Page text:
Making excuses for others

In life we often try and put ourselves in others’ shoes – it demonstrates our level of empathy. As we understand the other person’s behaviors we start to make excuses for what they do. We often think, “This person is going through something very difficult so it’s ok that he is rude to me.” Or, “My boss has a lot of demands from upper management that’s why he is yelling at me.”

We all have a form of emotional intelligence. This intelligence allows us to understand the nuances of a person, how they talk, the inflections in their voice and what they are communicating – it’s our ability to link together many clues to create a plausible picture of what is going on. When something “makes sense to us” we often discount our own feelings. For example, I shouldn’t be frustrated that this person won’t treat me fairly because he is having a difficult day.” Yes, it is unfortunate that this person is struggling, but just because it makes sense in how they are feeling doesn’t excuse their behaviors.

Many people who are in the helping profession or even the service or hospitality industry may often struggle with this. They are taught to excuse others’ behaviors because it is part of their job. When you allow this in your personal life your relationships will be unbalanced. You excuse the other person and don’t set healthy boundaries for them or even internally for yourself. The longer you do this the more you discount your own feelings and tell yourself, or maybe even tell others, that it’s ok the person treats you poorly because you understand their struggle. Regardless if you understand it or not, it’s not healthy and that person should be held accountable.

If after you hold them accountable for their actions and they still don’t change, what are you going to do to enforce your boundary? Remember, a boundary is only as strong as the consistency in which you continually reinforce it. If you tell someone once not to do something and then you let it slide every other time, your boundary, unfortunately, will not last. You will then return to your unhealthy dynamic.

Internal boundaries are something that we often don’t enforce in our own mind. For example, if I continually make excuses for someone, my internal dialogue is going to minimize what I’m feeling and tell me I shouldn’t feel a certain way. Remember, if that the person won’t change his behavior then you change your own behavior. Your internal boundary validates your feelings and holds you accountable to be consistent with what is healthy for you. If you don’t like how you are being treated then you need to remove yourself from the situation until the person has made significant consistent changes.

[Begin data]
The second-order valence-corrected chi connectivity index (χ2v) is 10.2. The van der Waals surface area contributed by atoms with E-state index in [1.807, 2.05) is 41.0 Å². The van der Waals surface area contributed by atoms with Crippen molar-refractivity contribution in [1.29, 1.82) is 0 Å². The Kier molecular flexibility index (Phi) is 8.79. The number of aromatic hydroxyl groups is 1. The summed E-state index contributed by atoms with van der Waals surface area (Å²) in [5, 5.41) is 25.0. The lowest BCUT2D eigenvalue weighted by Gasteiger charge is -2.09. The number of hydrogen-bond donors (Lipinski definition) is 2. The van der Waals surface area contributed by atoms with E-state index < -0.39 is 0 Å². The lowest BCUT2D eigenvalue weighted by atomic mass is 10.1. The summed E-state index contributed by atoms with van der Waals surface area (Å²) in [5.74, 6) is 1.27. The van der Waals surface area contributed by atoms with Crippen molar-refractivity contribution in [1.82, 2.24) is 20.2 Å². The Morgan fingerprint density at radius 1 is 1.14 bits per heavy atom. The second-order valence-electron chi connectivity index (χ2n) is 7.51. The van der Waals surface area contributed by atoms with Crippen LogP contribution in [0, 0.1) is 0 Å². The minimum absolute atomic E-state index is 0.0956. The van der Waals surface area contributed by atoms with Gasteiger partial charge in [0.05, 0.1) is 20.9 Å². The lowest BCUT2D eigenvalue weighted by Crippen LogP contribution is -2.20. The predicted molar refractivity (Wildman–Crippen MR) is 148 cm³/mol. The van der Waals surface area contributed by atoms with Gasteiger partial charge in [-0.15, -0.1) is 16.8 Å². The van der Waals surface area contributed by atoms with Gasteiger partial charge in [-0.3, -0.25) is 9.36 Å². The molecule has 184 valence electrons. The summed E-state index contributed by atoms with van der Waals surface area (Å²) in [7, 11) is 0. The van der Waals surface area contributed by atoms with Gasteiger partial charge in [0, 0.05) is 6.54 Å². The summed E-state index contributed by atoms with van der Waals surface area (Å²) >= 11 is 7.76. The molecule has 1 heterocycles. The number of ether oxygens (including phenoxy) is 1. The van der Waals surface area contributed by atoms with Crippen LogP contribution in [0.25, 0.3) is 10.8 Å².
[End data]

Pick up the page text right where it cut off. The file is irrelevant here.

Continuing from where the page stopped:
In my field, we have what’s called a dialectic. A fancy term that basically means you can have two conflicting beliefs at the same time and they both are one hundred percent true. For example, you can one hundred percent understand why the person is acting the way he is. Conversely you can validate yourself one hundred percent and hold a person responsible for their actions. However, if you think it can only be one or the other then you aren’t doing yourself or your relationship any good.

Stop making excuses for those around you. You are only hurting yourself and, unfortunately, enabling them to continue to treat you poorly. You deserve better than that. Set those external and internal boundaries and hold you and them accountable for their actions. You will be surprised at how freeing you will feel.

James Miller is the executive producer and host of the iHeart and national radio show: James MIller | Lifeology. He is a licensed psychotherapist who has been in the mental health field for over 20 years. Visit: to sign up for his free newsletter, subscribe to the 30 minute radio show, YouTube channel as well as enroll in the Lifeology | Academy where you can take self-directed courses which will help you simplify and transform your spirit, mind, and body. 

#excuses #relationships #boundaries #friendships #workenvironment #families #communication #enabling #dysfunctional

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